Lazerdisk Party Sex
They came (mostly … looking at you, Poncho Sanchez). They saw. They conquered. And now, after 10 crazy nights, the 2011 Burlington Discover Jazz Festival is in the books. But before we completely turn the page, let’s take a look back with a few random observations about the week-plus that was.
I can’t imagine how nerve-wracking it must be for the BDJF to bank so heavily on outdoor shows each year. Both Thursday’s (Groove Tent) and Saturday’s (World Tent) shows at Waterfront Park were beset by weather issues to varying degrees, including a storm-related evacuation or two. Still, I’d love to see even more outdoor shows, in general. But then, I’m a glutton for punishment.
My favorite set of the fest was viperHouse. Those who stuck it out after the second evacuation saw something special.
Speaking of evacuations, kudos to the BDJF crew for getting everyone out of the tent safely. But we need a better place to be corralled than a parking garage. Ideally, someplace with a bar…
To the several people I heard whining about being forced to leave the tent that night: No, you can’t have your money back. And no, killjoy city officials aren’t trying to stop you from having fun. Unless your idea of “fun” is you and 3000 of your closest friends simultaneously being struck by lightning while standing under a tent supported by six giant metal poles in an open field. In which case, by all means, stay put.
Bearquarium sounded great at the Block Party on upper Church Street last Friday. But is there any reason that party shouldn’t go later? Think about how much fun the opening-night block party is. Why not do that more than once? And would it kill the city to allow a beer garden again? Lousy puritans…
Finally, thanks to everyone at the BDJF for another rousing festival. You guys rock, er, jazz. You know what I mean.
After the Flood
Q: April showers bring May flowers. But what do May flowers bring?
A: Pilgrims! (Rimshot!) And also, apparently, more showers. And then in June, yet more showers. But then, you know this. You live here, too.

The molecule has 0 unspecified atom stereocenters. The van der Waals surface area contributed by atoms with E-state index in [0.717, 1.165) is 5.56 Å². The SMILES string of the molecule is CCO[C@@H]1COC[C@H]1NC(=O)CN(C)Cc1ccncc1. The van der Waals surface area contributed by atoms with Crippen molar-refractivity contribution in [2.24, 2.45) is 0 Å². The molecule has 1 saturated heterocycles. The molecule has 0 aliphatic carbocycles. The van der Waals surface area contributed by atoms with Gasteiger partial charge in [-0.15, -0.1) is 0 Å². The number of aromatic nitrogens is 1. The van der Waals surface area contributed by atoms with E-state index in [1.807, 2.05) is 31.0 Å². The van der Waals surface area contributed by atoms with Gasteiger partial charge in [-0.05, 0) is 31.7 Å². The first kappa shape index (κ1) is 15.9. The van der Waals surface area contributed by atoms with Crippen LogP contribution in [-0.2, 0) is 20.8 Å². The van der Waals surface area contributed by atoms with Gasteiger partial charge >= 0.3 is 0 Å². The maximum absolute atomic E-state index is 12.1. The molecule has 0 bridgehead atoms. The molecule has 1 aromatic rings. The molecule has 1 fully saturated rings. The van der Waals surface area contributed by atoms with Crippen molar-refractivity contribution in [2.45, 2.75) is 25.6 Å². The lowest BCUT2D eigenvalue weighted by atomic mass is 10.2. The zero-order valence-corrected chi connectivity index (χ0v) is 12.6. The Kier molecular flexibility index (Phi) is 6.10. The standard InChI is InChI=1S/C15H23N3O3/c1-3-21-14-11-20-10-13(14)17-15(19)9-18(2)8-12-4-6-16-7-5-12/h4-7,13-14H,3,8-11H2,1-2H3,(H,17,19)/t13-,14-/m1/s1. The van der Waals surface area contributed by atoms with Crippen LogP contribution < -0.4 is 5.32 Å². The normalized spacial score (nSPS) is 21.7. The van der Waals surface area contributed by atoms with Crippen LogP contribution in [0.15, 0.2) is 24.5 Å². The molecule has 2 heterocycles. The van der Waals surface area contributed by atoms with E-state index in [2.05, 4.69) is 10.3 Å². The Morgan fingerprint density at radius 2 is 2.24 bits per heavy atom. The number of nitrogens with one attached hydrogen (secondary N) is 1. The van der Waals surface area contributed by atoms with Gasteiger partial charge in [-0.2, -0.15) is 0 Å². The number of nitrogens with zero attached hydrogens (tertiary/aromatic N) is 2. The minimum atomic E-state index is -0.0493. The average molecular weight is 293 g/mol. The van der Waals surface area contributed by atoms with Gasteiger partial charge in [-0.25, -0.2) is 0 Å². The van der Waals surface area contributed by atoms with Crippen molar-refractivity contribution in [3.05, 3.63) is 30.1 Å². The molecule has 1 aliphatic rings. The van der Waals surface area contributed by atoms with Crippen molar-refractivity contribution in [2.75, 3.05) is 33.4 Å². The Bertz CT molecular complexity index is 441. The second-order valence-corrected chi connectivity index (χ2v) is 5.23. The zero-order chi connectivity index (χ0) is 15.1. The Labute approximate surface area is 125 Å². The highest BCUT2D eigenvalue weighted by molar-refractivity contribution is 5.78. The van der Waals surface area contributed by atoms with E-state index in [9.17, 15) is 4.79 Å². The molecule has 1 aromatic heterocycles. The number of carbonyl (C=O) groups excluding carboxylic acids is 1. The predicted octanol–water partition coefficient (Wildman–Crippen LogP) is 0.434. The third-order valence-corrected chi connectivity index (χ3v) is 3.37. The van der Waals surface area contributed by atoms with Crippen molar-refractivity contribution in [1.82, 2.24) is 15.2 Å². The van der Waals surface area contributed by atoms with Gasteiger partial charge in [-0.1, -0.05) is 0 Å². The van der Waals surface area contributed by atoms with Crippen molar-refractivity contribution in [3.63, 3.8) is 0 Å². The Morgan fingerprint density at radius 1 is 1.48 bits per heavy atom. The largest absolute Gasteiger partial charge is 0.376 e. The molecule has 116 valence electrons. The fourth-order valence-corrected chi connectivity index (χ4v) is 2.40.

Jamie Lee Thurston, on the other hand, doesn’t live here anymore. But the Montpelier-born country singer has been keeping close tabs on the recent washout in his old stomping grounds from his adopted home in Nashville. The devastation from the statewide flooding struck a chord with the aspiring pop-country star. In a recent press release he says the deluge reminds him of the great “flood of ’83,” which he witnessed as a child in Vermont and, if it isn’t already, needs to be a country song. Stat.
Anyway, Thurston — whose father, Jimmy T Thurston, is also quite the rowdy country rocker — felt compelled to come home and do what he could to lend a hand to the thousands of folks who have been adversely affected by the damage. He returns to Vermont this week and is throwing a benefit concert at the Higher Ground Ballroom Thursday, June 16. Local bar band the Growlers open. The show is technically free, but donations are obviously welcome. All proceeds go to the local chapter of the American Red Cross flood relief fund.
Rain or shi … er, slightly less rain, summer festival season is about to kick into high gear. This week’s installment comes to us by way of Boston-based roots-pop outfit Brothers McCann. Dubbed “Reunion,” this three-day fest has been going on for three years now. It kicks off this Friday, June 17, at the Bissex Homestead in Plainfield. The lineup features a number of regional acts that should be familiar to local scenesters, including Brothers McCann (duh), Goosepimp Orchestra, the Primate Fiasco, Rockspring, Jen Kearney & the Lost Onion, Baker Thomas Band, Darlingside, Ross Livermore and Danielle Miraglia. For more info, visit brothersmccann.com/fr_reunion.